Sunday, March 31, 2013

Sentimental Sunday - 1961

New Easter Dress - 1961
Family friend, Phil Olsen in the back round.

Going to church.  This is moi and my mother, Ethel Taylor Steele.
We attended First Baptist Church of Beverly (Massachusetts).
Our family lived at 60 County Way, in the Ryal Side neighborhood.
This is the year that my father and I spotted a rabbit in the back yard. He explained that it was Peter Cottontail and I, undoubtedly believed him. The funny thing is, we never saw a rabbit again in that yard.

Saturday, March 30, 2013

Military Service Diary of Richard Andrew Steele, Sr.


This is the diary of my father, Richard Andrew Steele, Sr. (1913-1995). It chronicles his service during World War II as a Boatswains Mate, First Class.  Most of his service was spent aboard LST 899.  It begins November 14, 1944 and ends January 5, 1946.

The book itself measures 8”x 5”, is bound in khaki green cloth.  The front page has a printed number 50174 and reads “Manufactured by U.S. Government Printing Office”.
The pages are lined and are not numbered.  The pages of the entire book have been cut diagonally at the upper corners. His words were written with a fountain pen.

Inside Front Cover:  In case of anything happening to me – please forward this to my wife – Mrs. R.A. Steele, 9 Kernwood Ext., Beverly, Mass.

I will transcribe this just as it has been written.

Sandra Steele DeFord. March 26, 2013

The Journey to the Pacific Begins

The crew of 105 men and 7 officers was formed at Camp Bradford, Va. (Norfolk) Nov, 14? 1944.  We underwent extensive training as a unit for two weeks – on Thanksgiving Day Nov. 28th 1944 we left Little Creek, Va. on the LST 985 for a two weeks training cruise.  We went to Baltimore, Md. and cruised in adjacent waters for two weeks.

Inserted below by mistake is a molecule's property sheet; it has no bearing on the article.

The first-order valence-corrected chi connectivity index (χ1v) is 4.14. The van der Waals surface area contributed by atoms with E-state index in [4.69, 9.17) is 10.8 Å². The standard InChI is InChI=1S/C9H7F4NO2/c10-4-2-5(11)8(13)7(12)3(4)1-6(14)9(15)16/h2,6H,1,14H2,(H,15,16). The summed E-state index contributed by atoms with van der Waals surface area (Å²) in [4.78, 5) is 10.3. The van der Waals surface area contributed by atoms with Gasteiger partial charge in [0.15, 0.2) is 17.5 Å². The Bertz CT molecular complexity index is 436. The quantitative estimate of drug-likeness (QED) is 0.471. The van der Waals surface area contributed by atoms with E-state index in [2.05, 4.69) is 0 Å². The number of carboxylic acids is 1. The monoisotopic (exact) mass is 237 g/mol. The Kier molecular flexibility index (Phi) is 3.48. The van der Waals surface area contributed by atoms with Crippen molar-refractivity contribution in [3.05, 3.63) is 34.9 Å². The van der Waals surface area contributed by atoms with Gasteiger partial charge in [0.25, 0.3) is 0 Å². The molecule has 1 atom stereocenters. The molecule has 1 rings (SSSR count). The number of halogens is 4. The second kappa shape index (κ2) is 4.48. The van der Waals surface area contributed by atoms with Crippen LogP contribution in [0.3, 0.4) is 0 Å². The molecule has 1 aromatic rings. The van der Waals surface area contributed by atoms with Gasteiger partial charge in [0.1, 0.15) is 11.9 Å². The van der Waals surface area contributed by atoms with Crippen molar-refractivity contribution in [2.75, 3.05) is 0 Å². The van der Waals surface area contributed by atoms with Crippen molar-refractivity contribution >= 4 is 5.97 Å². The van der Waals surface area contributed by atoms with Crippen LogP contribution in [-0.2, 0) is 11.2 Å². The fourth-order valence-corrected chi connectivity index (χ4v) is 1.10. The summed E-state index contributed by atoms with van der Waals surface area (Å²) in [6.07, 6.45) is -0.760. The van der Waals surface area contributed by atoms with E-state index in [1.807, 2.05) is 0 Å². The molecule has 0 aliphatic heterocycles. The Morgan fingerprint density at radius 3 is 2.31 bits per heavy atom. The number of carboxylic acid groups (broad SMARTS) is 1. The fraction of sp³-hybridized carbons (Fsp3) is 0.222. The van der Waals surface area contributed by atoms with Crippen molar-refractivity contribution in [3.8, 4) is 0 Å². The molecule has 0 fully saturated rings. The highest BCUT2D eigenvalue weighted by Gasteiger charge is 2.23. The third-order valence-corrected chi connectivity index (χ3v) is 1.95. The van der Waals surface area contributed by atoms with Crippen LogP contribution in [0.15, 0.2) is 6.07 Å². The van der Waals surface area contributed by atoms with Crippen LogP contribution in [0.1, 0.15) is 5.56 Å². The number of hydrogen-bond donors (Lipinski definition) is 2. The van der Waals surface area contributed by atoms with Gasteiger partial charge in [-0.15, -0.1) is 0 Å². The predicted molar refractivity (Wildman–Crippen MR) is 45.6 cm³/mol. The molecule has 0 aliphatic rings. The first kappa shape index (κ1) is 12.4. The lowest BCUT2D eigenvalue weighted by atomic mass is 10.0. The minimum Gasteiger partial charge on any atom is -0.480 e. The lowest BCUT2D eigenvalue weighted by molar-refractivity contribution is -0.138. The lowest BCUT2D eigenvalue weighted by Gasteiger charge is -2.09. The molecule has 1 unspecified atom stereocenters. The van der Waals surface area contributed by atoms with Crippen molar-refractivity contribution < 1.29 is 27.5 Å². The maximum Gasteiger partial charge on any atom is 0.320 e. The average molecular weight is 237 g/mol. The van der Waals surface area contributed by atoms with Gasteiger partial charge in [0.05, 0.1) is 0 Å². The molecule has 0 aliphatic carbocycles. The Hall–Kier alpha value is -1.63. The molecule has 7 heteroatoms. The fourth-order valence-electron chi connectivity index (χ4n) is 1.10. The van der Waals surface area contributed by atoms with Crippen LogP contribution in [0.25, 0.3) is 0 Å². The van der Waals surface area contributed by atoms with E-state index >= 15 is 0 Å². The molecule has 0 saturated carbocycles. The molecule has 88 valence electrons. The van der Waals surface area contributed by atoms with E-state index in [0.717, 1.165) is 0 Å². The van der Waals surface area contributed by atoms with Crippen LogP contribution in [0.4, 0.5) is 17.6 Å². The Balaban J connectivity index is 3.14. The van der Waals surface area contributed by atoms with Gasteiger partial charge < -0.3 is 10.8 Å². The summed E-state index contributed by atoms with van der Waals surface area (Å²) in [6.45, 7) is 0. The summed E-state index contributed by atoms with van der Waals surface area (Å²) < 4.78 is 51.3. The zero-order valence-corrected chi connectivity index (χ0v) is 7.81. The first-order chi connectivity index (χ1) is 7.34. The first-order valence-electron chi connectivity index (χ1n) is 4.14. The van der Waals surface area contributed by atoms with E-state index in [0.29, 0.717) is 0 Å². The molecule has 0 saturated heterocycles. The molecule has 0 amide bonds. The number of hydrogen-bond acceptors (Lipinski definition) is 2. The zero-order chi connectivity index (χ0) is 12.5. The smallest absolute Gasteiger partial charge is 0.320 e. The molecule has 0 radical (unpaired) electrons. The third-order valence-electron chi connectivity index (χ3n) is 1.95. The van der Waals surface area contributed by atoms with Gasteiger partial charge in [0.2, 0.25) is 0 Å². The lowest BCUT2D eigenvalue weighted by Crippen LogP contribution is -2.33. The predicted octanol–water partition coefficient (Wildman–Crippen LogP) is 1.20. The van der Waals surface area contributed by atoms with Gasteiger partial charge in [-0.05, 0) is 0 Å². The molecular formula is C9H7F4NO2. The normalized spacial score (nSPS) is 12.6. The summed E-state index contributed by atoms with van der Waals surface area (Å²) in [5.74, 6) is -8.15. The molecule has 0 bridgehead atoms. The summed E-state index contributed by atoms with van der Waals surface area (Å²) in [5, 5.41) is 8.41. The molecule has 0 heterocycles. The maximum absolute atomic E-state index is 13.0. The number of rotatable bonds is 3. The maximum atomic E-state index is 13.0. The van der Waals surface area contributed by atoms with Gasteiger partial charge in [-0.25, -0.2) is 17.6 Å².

Upon return to Bradford we went to Pittsburg, Penna. on Sunday Dec 12, 1944 to pick up our new LST 899.  At Pitts we stayed 11 days at Carnegie Tech awaiting the completion and commissioning of the ship. (Ethel came back with me after I had two days at home and stayed 5 days with me).  We were happy just to be together – she attended the commissioning exercises held on a gloomy, frigid snowy day Dec. 23, 1944 at Dravo Shipyards, Neville Island, Pa.

We pulled out into the Ohio River at noon of that day and headed down river for New Orleans, La.  That was the last time I saw Ethel – waving goodbye from the dock (God knows I miss her).  I’m writing this March 9, 1945 and will be in Pearl Harbor in two days.

The trip down-river was gloomy – icy – wet – went thru about 60 locks in the Ohio and handled icy lines all the way – a tough trip – ship covered with ice.  The Miss. River proved smoother, muddier but no locks to contend with – we arrived at New Orleans on Dec. 31, 1944 and the next day, Jan 1st 1945 we were fully commissioned and our Capt Thornton officially took command.  That was the day he said “Let this be known as a happy ship.”

We got supplies, ammunition & fuel at New Orleans and I had some excellent liberties there – a very quaint, interesting city.

About Jan 10, 1945 we left for Mobile, Ala. where we dry-docked for 8 hours and I went into Mobile for mail and sent Judy picture post cards of Mobile.